Semiconductor company Broadcom is under investigation by the United States Federal Trade Commission over allegations of anti-competitive activity, according to an anonymous insider. The source is reportedly close to the matter, according to The Wall Street Journal, but wished not to be named. According to this source, the FTC's investigation has recently increased in intensity, with the Commission sending out subpoenas that would cover a vast amount of information about how the company operates. The probe centers around a practice that Broadcom recently changed, wherein contracted buyers are obligated to buy a certain percentage of Broadcom's total output of an item, rather than a fixed amount of that item. According to the source, the FTC thinks that this behavior may make it difficult for potential and prospective customers to get their hands on certain Broadcom products. The probe is picking up steam, but it's still quite possible that the FTC could declare that no action is necessary and drop the whole thing.
The situation contains a significant measure of irony, if you're in the know when it comes to corporate culture and deals in the tech world. Broadcom is in the midst of attempting a hostile takeover of rival Qualcomm. The company is one of the largest suppliers of smartphone chipsets in the world, and even in phones that don't use a Qualcomm Snapdragon chip, Qualcomm technology is likely on board because of the company's hold on many standard essential patents for mobile connectivity.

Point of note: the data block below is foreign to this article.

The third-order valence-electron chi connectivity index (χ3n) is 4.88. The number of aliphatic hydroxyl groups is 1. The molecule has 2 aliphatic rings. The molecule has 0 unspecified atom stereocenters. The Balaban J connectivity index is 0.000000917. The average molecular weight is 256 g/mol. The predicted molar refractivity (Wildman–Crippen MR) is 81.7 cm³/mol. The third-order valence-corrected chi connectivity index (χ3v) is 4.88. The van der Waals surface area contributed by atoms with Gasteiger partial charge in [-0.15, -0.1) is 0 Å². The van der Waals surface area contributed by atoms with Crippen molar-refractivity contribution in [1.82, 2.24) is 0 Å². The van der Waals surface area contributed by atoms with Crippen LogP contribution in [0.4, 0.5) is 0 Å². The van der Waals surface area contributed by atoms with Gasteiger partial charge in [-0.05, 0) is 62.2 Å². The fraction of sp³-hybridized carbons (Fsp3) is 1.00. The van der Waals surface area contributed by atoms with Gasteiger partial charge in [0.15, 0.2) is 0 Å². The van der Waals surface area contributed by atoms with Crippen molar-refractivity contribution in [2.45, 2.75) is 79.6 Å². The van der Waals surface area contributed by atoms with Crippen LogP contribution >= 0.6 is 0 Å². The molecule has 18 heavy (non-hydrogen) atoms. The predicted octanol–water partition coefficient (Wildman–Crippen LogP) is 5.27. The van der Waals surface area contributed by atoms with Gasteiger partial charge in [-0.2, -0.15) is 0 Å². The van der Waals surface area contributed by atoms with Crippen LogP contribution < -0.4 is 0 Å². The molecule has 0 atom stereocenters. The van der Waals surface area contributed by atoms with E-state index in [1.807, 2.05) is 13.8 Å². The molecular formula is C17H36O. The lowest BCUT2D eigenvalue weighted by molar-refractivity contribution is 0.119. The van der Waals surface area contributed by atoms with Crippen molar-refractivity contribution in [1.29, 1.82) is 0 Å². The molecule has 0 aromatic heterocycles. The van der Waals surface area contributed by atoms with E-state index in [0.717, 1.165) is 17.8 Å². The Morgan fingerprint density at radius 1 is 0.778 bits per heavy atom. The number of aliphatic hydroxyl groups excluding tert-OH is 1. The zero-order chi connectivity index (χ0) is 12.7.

Broadcom, for its part, has already dismissed the FTC probe as not having any projected effect on its business, and not relating to the mobile world. A company statement specifically said that this probe would not affect continued efforts to gain control of Qualcomm. On that front, things have gotten frantic since Qualcomm rejected a $105 billion buyout effort. Since then, Broadcom has been trying to use tactics like buying majority shares and gaining control of Qualcomm from within through its internal board of directors and other advisory bodies that allow outside members. For the time being, Qualcomm is holding strong against Broadcom's efforts, and both companies are tangled in ongoing business involving the FTC.